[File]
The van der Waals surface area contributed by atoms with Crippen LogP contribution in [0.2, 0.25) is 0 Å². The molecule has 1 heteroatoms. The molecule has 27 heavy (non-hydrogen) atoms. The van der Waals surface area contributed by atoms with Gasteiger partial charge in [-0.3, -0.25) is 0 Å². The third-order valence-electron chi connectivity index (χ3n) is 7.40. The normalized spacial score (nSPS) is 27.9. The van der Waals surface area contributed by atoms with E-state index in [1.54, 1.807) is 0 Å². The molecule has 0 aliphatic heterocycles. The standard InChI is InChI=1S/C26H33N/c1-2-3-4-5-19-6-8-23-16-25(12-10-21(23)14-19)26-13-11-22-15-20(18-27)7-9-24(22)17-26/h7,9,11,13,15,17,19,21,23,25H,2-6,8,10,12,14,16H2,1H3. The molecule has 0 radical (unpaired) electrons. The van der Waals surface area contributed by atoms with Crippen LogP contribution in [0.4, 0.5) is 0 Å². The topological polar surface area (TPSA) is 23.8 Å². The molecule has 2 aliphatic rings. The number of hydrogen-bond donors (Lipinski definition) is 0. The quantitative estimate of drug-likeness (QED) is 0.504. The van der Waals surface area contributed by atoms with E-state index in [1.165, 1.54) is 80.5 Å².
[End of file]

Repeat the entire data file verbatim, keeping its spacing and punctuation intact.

The van der Waals surface area contributed by atoms with Crippen LogP contribution in [0.2, 0.25) is 0 Å². The molecule has 1 heteroatoms. The molecule has 27 heavy (non-hydrogen) atoms. The van der Waals surface area contributed by atoms with Gasteiger partial charge in [-0.3, -0.25) is 0 Å². The third-order valence-electron chi connectivity index (χ3n) is 7.40. The normalized spacial score (nSPS) is 27.9. The van der Waals surface area contributed by atoms with E-state index in [1.54, 1.807) is 0 Å². The molecule has 0 aliphatic heterocycles. The standard InChI is InChI=1S/C26H33N/c1-2-3-4-5-19-6-8-23-16-25(12-10-21(23)14-19)26-13-11-22-15-20(18-27)7-9-24(22)17-26/h7,9,11,13,15,17,19,21,23,25H,2-6,8,10,12,14,16H2,1H3. The molecule has 0 radical (unpaired) electrons. The van der Waals surface area contributed by atoms with Crippen LogP contribution in [0.4, 0.5) is 0 Å². The topological polar surface area (TPSA) is 23.8 Å². The molecule has 2 aliphatic rings. The number of hydrogen-bond donors (Lipinski definition) is 0. The quantitative estimate of drug-likeness (QED) is 0.504. The van der Waals surface area contributed by atoms with E-state index in [1.165, 1.54) is 80.5 Å².